Pre-emptive measures against CBSD spread in Nigeria
Cassava is a major food staple and income earner for most of the 162.5 million Nigerians. Considering the crop’s importance for food security, industrial use and as a foreign exchange earner, the Federal Government of Nigeria under the Agricultural Transformation Agenda (ATA) planned to double cassava production, with a special emphasis on improving yields and strengthening cassava value chains. The success of the cassava transformation agenda (CTA) depends on sustaining and further enhancing cassava production and productivity. Various measures are being put in place including policies to support: the wider utilization of cassava flour, new processing industries, and the release of high yielding varieties. These on-going measures to improve the cassava-based economy are wholly dependent on managing the various threats known to hamper cassava production and productivity. The consequences of an outbreak of CBSD in Nigeria would be catastrophic, as it would negate all of the positive gains achieved through the ATA and negatively impact the food security and economy of millions of cassava farmers.
To counter this threat, it is necessary to develop/strengthen early warning systems to facilitate the rapid detection, diagnosis and communication of cases of disease incursion, and to develop an emergency response plan for CBSD. This will complement activities of the WAVE initiative operating in Nigeria, to enhance the country’s resilience to invasive threats.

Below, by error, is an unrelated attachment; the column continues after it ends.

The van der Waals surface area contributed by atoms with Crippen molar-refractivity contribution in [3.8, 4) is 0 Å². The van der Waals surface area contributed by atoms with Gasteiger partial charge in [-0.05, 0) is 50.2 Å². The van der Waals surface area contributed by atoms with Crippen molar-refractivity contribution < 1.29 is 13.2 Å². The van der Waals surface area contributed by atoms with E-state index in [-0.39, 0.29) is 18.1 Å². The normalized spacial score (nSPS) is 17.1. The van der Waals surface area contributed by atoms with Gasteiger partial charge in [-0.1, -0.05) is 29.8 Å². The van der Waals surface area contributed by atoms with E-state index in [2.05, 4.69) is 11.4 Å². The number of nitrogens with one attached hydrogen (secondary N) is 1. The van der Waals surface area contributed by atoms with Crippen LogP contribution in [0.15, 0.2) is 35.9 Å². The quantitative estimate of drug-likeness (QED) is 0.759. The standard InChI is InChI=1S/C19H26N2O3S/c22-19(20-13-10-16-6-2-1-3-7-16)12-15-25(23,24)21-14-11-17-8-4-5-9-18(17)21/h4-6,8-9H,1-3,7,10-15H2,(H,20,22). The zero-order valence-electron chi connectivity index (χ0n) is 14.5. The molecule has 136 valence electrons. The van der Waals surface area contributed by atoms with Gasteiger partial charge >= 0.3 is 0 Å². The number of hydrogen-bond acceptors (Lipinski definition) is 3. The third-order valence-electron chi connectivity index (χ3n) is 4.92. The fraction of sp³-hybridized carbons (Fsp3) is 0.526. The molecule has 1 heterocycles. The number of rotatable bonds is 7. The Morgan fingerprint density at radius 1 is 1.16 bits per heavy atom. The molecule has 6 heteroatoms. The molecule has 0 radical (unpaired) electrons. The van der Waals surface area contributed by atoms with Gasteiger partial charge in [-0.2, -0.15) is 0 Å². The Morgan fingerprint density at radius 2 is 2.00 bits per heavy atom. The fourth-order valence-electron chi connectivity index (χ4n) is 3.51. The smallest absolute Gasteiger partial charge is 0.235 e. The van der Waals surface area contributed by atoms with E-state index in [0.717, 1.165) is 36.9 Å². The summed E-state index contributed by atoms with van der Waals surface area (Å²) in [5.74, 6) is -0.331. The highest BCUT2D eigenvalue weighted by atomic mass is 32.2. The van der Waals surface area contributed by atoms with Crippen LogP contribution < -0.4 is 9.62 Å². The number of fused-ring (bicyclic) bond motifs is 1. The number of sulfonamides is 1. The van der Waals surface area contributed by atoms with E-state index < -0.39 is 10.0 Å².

Pest risk assessment and surveillance for CBSD: A recently developed pest risk assessment (PRA) report on cassava will be reviewed to assess its suitability as the basis for the development of a CBSD control strategy for Nigeria. A key component of this will be the establishment of an emergency response plan for the detection and eradication of infected plants as soon as CBSD is sighted in the country. The PRA will be conducted as per the International Standards for Phytosanitary Measures (ISPM) guidelines of IPPC-FAO to evaluate the probability of the introduction and spread of CBSD and associated potential economic damages and threat to food security in Nigeria.
Early warning network for cassava viruses: Early detection is critical to prevent the emergence and establishment of new pathogens. Traditional methods involving regular surveys by experts are expensive and time-consuming. The recent revolution in digital communications technology has enabled the development of virtual networks for rapid communication and diagnosis of local problems from distance. In this project we envisage to link the Nigerian extension services, including NAQS and the Agricultural Development Programs (ADPs), with local government areas (LGAs) in major cassava-producing States, for real-time monitoring and rapid communication on the disease situation and the implementation of mitigation plans. This involves training on disease recognition, the use of mobile phones for communication with NAQS Post-entry Quarantine Station in Ibadan (which will act as the coordinator for this early warning network) and the development of an action plan for emergency response.
For more information, contact:
|Dr. Lava Kumar
Head, Germplasm Health Unit/Virology
IITA, Ibadan, Nigeria
Mr. D. Ogunfunmilayo
Head, Postentry Quarantine
Nigerian Agricultural Quarantine Services